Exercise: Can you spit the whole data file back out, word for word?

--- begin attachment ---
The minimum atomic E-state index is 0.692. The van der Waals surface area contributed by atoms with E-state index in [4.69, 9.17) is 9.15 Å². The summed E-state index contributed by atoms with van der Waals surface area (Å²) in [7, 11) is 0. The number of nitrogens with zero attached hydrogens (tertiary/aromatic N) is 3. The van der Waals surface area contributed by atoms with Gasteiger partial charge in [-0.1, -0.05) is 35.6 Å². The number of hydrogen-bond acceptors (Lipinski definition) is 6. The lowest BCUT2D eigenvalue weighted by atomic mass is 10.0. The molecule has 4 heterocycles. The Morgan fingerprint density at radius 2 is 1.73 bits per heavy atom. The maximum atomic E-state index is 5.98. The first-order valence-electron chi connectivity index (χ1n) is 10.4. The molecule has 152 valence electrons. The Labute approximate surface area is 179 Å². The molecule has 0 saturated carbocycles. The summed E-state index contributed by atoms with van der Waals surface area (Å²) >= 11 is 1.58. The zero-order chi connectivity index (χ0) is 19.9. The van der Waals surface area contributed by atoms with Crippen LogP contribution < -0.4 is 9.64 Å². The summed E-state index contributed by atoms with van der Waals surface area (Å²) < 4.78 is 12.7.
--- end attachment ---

The minimum atomic E-state index is 0.692. The van der Waals surface area contributed by atoms with E-state index in [4.69, 9.17) is 9.15 Å². The summed E-state index contributed by atoms with van der Waals surface area (Å²) in [7, 11) is 0. The number of nitrogens with zero attached hydrogens (tertiary/aromatic N) is 3. The van der Waals surface area contributed by atoms with Gasteiger partial charge in [-0.1, -0.05) is 35.6 Å². The number of hydrogen-bond acceptors (Lipinski definition) is 6. The lowest BCUT2D eigenvalue weighted by atomic mass is 10.0. The molecule has 4 heterocycles. The Morgan fingerprint density at radius 2 is 1.73 bits per heavy atom. The maximum atomic E-state index is 5.98. The first-order valence-electron chi connectivity index (χ1n) is 10.4. The molecule has 152 valence electrons. The Labute approximate surface area is 179 Å². The molecule has 0 saturated carbocycles. The summed E-state index contributed by atoms with van der Waals surface area (Å²) >= 11 is 1.58. The zero-order chi connectivity index (χ0) is 19.9. The van der Waals surface area contributed by atoms with Crippen LogP contribution < -0.4 is 9.64 Å². The summed E-state index contributed by atoms with van der Waals surface area (Å²) < 4.78 is 12.7.